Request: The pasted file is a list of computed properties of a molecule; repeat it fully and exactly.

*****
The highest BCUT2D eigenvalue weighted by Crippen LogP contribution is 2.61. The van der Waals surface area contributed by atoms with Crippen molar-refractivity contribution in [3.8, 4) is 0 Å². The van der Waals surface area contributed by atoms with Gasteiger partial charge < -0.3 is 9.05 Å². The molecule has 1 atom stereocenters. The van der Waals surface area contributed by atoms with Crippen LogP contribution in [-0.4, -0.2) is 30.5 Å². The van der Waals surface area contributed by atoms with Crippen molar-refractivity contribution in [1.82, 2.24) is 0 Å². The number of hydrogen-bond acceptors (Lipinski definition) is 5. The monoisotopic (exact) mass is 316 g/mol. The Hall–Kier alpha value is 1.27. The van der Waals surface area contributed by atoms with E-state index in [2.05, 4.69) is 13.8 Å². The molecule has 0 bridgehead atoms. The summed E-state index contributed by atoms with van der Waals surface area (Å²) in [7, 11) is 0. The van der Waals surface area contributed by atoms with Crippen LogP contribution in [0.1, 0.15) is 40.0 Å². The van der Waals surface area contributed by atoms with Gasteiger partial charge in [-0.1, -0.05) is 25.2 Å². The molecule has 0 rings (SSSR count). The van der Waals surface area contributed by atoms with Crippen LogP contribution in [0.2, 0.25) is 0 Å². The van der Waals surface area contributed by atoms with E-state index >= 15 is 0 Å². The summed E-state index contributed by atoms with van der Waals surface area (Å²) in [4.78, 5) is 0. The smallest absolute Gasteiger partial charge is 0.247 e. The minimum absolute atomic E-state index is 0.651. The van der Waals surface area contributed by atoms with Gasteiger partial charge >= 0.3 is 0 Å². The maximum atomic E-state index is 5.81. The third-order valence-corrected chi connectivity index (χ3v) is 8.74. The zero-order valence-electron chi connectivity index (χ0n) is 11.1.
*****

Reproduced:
The highest BCUT2D eigenvalue weighted by Crippen LogP contribution is 2.61. The van der Waals surface area contributed by atoms with Crippen molar-refractivity contribution in [3.8, 4) is 0 Å². The van der Waals surface area contributed by atoms with Gasteiger partial charge < -0.3 is 9.05 Å². The molecule has 1 atom stereocenters. The van der Waals surface area contributed by atoms with Crippen LogP contribution in [-0.4, -0.2) is 30.5 Å². The van der Waals surface area contributed by atoms with Crippen molar-refractivity contribution in [1.82, 2.24) is 0 Å². The number of hydrogen-bond acceptors (Lipinski definition) is 5. The monoisotopic (exact) mass is 316 g/mol. The Hall–Kier alpha value is 1.27. The van der Waals surface area contributed by atoms with E-state index in [2.05, 4.69) is 13.8 Å². The molecule has 0 bridgehead atoms. The summed E-state index contributed by atoms with van der Waals surface area (Å²) in [7, 11) is 0. The van der Waals surface area contributed by atoms with Crippen LogP contribution in [0.1, 0.15) is 40.0 Å². The van der Waals surface area contributed by atoms with Gasteiger partial charge in [-0.1, -0.05) is 25.2 Å². The molecule has 0 rings (SSSR count). The van der Waals surface area contributed by atoms with Crippen LogP contribution in [0.2, 0.25) is 0 Å². The van der Waals surface area contributed by atoms with E-state index >= 15 is 0 Å². The summed E-state index contributed by atoms with van der Waals surface area (Å²) in [4.78, 5) is 0. The smallest absolute Gasteiger partial charge is 0.247 e. The minimum absolute atomic E-state index is 0.651. The van der Waals surface area contributed by atoms with Gasteiger partial charge >= 0.3 is 0 Å². The maximum atomic E-state index is 5.81. The third-order valence-corrected chi connectivity index (χ3v) is 8.74. The zero-order valence-electron chi connectivity index (χ0n) is 11.1.